Poly-America Inc.'s controversial effort to establish a Henderson, Nev., polyethylene film extrusion facility cleared the city council on a 3-1 vote Sept. 4.
The company expects to invest $45 million in construction and equipment and begin operations in about a year, Bob Cooper, the city's economic development manager, said in a telephone interview.
Poly-America affiliate Poly-West Inc. agreed to conditions relating to operations on vacant industrial land in Henderson's Mission Hills area and overcame numerous questions about noise, traffic and safety from neighboring residents and city regulators.
Poly-West can proceed with plans to build a 384,700-square-foot facility on 45.4 acres.
Poly-America had acquired the sloping Henderson site in 1994 and had intended to begin construction in 1999. Another plant in Columbia, S.C., was to follow. But March 21 and July 25 meetings with Henderson neighbors led to plan revisions.
Poly-West agreed to position the building 60 feet closer to a main road and further from residences. Also, the firm agreed to excavate into the hillside to lower the plant's floor elevation by up to 25 feet. As a result, some hilltop residents will retain their views. The excavation could cost $250,000, Cooper said.
Poly-West told the city that operations could include about 375 tractor-trailer trips per month and weekly rail deliveries involving perhaps 75 boxcars monthly.
The site's Union Pacific Railroad Co. siding will ease material movement, but Poly-West agreed not to unload railcars between 10 p.m. and 6 a.m.
Poly-West will install and maintain an irrigated, landscaped and lighted 30-foot-wide corridor with a 10-foot-wide asphalt trail on the neighbors' side of the railroad right of way. The company's 2,000-foot-long segment will fit into a regional network of hiking and biking trails now being developed.
Poly-West's conditional-use permit allows for 32 resin-storage silos, each up to 75 feet in height, but the permit will lapse in two years if the operation is not established. The city code limits structures to a height of 50 feet.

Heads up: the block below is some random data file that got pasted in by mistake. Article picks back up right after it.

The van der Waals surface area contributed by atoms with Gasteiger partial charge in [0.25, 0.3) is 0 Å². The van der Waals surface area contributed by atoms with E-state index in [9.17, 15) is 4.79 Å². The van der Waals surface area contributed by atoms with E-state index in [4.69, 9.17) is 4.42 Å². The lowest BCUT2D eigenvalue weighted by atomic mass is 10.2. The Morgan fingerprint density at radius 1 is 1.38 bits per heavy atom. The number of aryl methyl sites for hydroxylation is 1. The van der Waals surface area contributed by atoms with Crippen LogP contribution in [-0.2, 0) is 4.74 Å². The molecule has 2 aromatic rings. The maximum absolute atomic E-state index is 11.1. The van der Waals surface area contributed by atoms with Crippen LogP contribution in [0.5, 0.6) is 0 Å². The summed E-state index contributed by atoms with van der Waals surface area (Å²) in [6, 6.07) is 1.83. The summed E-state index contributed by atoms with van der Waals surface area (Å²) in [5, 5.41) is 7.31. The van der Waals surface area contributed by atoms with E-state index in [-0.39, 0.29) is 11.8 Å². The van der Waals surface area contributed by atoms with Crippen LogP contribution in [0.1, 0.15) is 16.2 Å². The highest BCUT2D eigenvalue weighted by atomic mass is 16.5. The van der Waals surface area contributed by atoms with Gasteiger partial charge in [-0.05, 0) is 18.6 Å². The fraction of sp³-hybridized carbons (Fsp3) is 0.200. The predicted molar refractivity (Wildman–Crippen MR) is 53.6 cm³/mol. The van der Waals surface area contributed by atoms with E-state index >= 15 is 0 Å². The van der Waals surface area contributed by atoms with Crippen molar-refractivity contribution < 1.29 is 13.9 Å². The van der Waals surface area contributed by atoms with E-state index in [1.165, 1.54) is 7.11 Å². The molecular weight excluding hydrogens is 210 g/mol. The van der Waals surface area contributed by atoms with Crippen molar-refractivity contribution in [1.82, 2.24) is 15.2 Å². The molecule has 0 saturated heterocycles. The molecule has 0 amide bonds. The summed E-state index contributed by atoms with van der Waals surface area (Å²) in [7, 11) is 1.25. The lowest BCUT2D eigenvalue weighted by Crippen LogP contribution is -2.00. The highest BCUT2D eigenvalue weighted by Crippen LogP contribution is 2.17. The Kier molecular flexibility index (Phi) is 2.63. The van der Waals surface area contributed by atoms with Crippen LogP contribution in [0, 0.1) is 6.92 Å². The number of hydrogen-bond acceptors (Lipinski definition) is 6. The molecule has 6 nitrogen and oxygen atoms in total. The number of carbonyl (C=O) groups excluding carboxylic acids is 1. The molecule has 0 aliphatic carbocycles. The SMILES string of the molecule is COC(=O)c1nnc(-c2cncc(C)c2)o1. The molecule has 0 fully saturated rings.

The city planning staff recommended approval of the project, and the planning commission concurred Aug. 16 in a 5-1 vote. But a resident had appealed the decision Aug. 20, sending the matter to the city council.
About 75 residents, virtually all opposed to the project, attended the council meeting.
Nearby plants were built about 20 years ago, prior to most of the residential development.
A city council rejection would have stopped the Poly-West project for at least one year, which is the minimum waiting period for an applicant wanting to resubmit a plan.
Poly-America Vice President George M. Hall represented the company in its dealing with the Henderson community.
The company projects initial employment of 100 and a maximum of 500 at the plant's full production in seven or eight years, Cooper said.
Founded in 1976, the privately held group of Poly-America companies includes the namesake film extrusion business and headquarters in Grand Prairie, Texas; film extruder Up-North Plastics Inc. of Cottage Grove, Minn.; and material reprocessor Pol-Tex International of Mont Belvieu, Texas.
End products include PE construction film, trash bags and Poly-Flex Inc. smooth and textured geomembrane lining systems.
Plastics News estimates the group employed more than 1,200 and had 2000 sales of $190 million.